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Five of The Best Greek Islands to Visit


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Five of The Best Greek Islands to Visit

From Corfu to Crete...


You can’t beat Greece for a relaxing summer holiday. Daisy Finer chooses five of the best Greek islands to visit.


Caramel by Grecotel Crete

If you are playing with the idea of venturing further afield this summer, you might want to take a look at these Greek islands…

1. Blue Bay Villa, Lourdas, Kefalonia

Blue Bay Villa

Russell Norman, of Polpo renown, encapsulates the island of Kefalonia, the largest of the Ionian isles to the west of the mainland, perfectly: ‘It’s an island of two halves. Buckets and spades, discotheques and pedalos in the south, but beautiful villages, small family-run restaurants and rocky coves in the north.’

While Blue Bay Villa, a private rental perched on the hillside overlooking Lourdas Bay, is in the ‘bucket and spade’ half, don’t let that be a deal breaker. The view from your deck – complete with squashy oversized cushions and wooden sunloungers – is unsurpassed: a peerless panorama over the twinkling Ionian sea, framed by ancient olive trees. Add to that a garden rich with herbs, a yoga pavilion (no less!) and an outside gym (treadmill, bicycle, cross trainer), this Grecian hideaway more than puts the chichi into the south. Lourdas beach itself could be slightly less Brit abroad, but it’s quiet, safe and the water is clean. (Trapezaki beach, the next nearest, is lovely, especially for young children, with its gin clear, shallow waters and beach taverna.) On your steep walk down to Lourdas beach, you’ll pass famous Lorraine’s Magic Hill restaurant, run by its eponymous Greek-American owner, who lavishes fantastic service and delicious organic Greek food upon you, with many of the ingredients sourced from the fruit, vegetables and herbs she grows right by the restaurant. For your local taverna, it’s pretty damn good and they’ll even do takeaway to your villa.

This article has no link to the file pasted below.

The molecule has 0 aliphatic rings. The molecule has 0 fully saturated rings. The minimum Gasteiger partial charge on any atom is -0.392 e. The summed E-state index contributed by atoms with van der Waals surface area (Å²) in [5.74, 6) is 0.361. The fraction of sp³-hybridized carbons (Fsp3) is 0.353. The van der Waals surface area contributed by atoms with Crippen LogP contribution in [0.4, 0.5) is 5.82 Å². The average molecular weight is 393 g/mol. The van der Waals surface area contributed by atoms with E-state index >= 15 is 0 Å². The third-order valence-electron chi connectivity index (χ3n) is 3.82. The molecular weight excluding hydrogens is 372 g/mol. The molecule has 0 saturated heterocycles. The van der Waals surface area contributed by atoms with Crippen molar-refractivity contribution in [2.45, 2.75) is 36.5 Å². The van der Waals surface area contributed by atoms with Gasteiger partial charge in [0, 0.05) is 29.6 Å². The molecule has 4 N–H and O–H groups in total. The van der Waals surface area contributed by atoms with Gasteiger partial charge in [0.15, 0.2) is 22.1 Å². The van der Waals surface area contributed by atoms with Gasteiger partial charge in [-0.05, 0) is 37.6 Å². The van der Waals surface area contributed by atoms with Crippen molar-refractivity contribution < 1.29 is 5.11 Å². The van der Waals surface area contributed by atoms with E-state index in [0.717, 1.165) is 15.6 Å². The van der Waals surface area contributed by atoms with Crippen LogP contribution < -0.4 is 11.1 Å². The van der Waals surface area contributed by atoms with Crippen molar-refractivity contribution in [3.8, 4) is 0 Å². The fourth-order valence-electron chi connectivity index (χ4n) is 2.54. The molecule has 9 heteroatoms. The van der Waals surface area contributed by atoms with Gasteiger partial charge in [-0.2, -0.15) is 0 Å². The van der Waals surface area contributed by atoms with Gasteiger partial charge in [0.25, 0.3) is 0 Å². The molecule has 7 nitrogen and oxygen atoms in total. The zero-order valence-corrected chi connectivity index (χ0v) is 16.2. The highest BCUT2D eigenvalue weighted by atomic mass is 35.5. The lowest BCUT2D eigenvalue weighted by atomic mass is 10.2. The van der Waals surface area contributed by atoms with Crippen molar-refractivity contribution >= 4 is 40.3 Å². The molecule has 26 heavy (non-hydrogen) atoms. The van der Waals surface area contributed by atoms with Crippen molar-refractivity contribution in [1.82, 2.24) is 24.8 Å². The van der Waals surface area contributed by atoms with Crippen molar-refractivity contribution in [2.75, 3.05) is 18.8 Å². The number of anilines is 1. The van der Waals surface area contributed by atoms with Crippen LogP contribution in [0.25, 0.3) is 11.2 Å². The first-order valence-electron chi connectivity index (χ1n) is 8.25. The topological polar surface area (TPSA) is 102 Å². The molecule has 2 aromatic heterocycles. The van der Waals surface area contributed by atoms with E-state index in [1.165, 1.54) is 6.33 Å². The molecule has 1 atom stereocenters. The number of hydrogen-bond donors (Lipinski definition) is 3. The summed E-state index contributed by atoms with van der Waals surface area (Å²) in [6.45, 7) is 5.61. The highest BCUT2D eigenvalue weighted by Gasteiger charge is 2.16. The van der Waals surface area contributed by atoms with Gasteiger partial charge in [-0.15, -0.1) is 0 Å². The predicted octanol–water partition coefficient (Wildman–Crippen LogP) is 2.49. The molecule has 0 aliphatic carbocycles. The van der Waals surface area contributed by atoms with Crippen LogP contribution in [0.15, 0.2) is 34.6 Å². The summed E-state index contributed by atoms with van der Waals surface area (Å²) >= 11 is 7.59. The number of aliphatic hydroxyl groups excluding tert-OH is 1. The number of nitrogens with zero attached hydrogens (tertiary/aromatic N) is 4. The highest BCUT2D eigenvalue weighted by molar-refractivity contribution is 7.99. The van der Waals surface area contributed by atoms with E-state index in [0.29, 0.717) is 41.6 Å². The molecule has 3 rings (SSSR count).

While you may be in the south, with a car (vital anyway), the island is your oyster. To travel to Norman’s favourite place – ‘the tiny fishing village of Assos, connected by an isthmus to a massive promontory on top of which sits a Venetian fortress’ – is only an hour and a half away and you can’t forgo a trip north to Fiskardo, the charming harbour with a wealth of places to feast on spankingly fresh fish. Despite its size, Kefalonia is pretty under-populated (36,000) and there are no such things as motorways, so car travel is a leisurely, scenic affair (with the odd hairpin bend thrown in) and can lead you to hidden villages, the odd monastery and secret coves. There are few really historic places to visit as so many were obliterated in the earthquake of 1953, when the island was left practically deserted. Kefalonians fled all over the world, from America to South Africa, but tourism was given a boost by the publication of Louis de Bernière’s bestselling Captain Corelli’s Mandolin in 1994. The island still remains relatively under the radar though, when compared to its starrier and busier neighbours of Zakynthos and Corfu, so you can always find your own little piece of perfect privacy.

Blue Bay Villa, Kefalonia

Book it: From €2,100 per week.

2.Caramel by Grecotel, Crete

Caramel by Grecotel